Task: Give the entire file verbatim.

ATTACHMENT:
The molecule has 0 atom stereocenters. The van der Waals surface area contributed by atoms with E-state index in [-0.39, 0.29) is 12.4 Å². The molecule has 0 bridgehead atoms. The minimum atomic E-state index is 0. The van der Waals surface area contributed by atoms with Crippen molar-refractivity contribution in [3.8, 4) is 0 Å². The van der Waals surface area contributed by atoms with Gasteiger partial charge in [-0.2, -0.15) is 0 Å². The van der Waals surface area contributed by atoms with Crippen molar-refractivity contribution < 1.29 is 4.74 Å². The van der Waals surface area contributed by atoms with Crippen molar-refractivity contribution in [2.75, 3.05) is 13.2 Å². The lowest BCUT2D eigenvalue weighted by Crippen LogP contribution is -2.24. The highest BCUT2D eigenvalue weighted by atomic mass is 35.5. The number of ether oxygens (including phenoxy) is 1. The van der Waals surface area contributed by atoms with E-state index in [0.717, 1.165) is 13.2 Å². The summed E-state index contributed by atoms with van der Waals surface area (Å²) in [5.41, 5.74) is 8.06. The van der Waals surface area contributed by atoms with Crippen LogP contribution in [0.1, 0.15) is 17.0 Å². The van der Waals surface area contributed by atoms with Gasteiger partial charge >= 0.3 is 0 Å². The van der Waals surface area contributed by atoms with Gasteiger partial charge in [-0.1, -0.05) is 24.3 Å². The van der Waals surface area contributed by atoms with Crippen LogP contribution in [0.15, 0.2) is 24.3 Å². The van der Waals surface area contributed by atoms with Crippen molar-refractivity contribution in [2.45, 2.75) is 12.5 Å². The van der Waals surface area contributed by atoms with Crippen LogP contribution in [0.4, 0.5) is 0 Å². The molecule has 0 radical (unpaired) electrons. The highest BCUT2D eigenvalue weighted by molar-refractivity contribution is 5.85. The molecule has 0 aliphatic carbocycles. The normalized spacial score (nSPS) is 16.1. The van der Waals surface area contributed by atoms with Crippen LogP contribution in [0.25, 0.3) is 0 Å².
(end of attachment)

The molecule has 0 atom stereocenters. The van der Waals surface area contributed by atoms with E-state index in [-0.39, 0.29) is 12.4 Å². The molecule has 0 bridgehead atoms. The minimum atomic E-state index is 0. The van der Waals surface area contributed by atoms with Crippen molar-refractivity contribution in [3.8, 4) is 0 Å². The van der Waals surface area contributed by atoms with Gasteiger partial charge in [-0.2, -0.15) is 0 Å². The van der Waals surface area contributed by atoms with Crippen molar-refractivity contribution < 1.29 is 4.74 Å². The van der Waals surface area contributed by atoms with Crippen molar-refractivity contribution in [2.75, 3.05) is 13.2 Å². The lowest BCUT2D eigenvalue weighted by Crippen LogP contribution is -2.24. The highest BCUT2D eigenvalue weighted by atomic mass is 35.5. The number of ether oxygens (including phenoxy) is 1. The van der Waals surface area contributed by atoms with E-state index in [0.717, 1.165) is 13.2 Å². The summed E-state index contributed by atoms with van der Waals surface area (Å²) in [5.41, 5.74) is 8.06. The van der Waals surface area contributed by atoms with Crippen LogP contribution in [0.1, 0.15) is 17.0 Å². The van der Waals surface area contributed by atoms with Gasteiger partial charge >= 0.3 is 0 Å². The van der Waals surface area contributed by atoms with Gasteiger partial charge in [-0.1, -0.05) is 24.3 Å². The van der Waals surface area contributed by atoms with Crippen LogP contribution in [0.15, 0.2) is 24.3 Å². The van der Waals surface area contributed by atoms with Crippen molar-refractivity contribution in [2.45, 2.75) is 12.5 Å². The van der Waals surface area contributed by atoms with Crippen LogP contribution in [0.4, 0.5) is 0 Å². The molecule has 0 radical (unpaired) electrons. The highest BCUT2D eigenvalue weighted by molar-refractivity contribution is 5.85. The molecule has 0 aliphatic carbocycles. The normalized spacial score (nSPS) is 16.1. The van der Waals surface area contributed by atoms with Crippen LogP contribution in [0.25, 0.3) is 0 Å².